The jagged coastline, treacherous waters and wild weather of the Westcountry has results in difficult conditions, past and present, and it’s thought there are over 5000 shipwrecks in the region. Visitors to the Shipwreck Museum can explore some artefacts from the wreckages and discover how they met their fate.
With over 3000 wrecks around the Cornish Coast and around 1600 lying beneath waves of Devon’s north and south coastlines, it’s visible to see how seafarers have struggled with the notoriously difficult sailing environment. It is estimated that there are as many as 655 wrecks around the Isles of Scilly alone!
In 1917, the RMS Medina, formally a temporary Royal Yacht to George V, was sunk when she was hit by a torpedo off Start Point, Devon. Lost with the ship were the personal belongings of Lord and Lady Carmichael along with their collection of art accumulated during their time in Bengal where Lord Carmichael served as Governor.
The S.S. Mohegan which was lost off the Lizard in 1898 was full steam ahead when she hit the Manacles. It is not known what caused this to happen.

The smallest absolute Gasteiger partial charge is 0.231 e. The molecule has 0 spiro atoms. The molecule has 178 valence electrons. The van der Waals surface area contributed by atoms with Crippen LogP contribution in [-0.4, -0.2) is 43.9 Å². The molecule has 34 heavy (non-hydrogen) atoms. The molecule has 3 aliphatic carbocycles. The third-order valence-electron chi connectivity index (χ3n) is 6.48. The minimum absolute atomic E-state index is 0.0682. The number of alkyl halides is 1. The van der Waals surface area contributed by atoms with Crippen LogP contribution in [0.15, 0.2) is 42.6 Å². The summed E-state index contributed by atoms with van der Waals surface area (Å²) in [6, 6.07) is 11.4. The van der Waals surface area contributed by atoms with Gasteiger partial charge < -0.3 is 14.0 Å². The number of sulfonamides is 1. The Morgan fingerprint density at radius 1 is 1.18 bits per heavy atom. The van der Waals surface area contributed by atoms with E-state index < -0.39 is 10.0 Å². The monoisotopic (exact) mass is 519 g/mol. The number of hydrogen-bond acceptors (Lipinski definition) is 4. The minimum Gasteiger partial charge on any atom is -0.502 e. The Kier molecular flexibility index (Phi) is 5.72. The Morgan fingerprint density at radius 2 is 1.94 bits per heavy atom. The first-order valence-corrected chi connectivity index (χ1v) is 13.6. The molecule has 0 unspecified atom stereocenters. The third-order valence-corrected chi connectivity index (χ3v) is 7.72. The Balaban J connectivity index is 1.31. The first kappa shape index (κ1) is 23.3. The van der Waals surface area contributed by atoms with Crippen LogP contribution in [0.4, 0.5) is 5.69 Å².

The English East Indiaman, Admiral Gardner was wrecked on the Goodwin Sands in 1809. An intact barrel of coins, the only one of its kind in the world, was recovered and is now on display in the Shipwreck Museum.
These are just a few examples of the wrecks which are depicted in the Shipwreck Museum which holds the largest private collection of shipwreck and historical artefacts on public display in Europe with over 8,000 artefacts from 150 shipwrecks.
Head over to our Westcountry Wrecks blog post where we detail some of the shipwrecks of which artefacts are included in the collection and uncover stories from Cornishmen and Devonshire folk when you visit the Shipwreck Museum.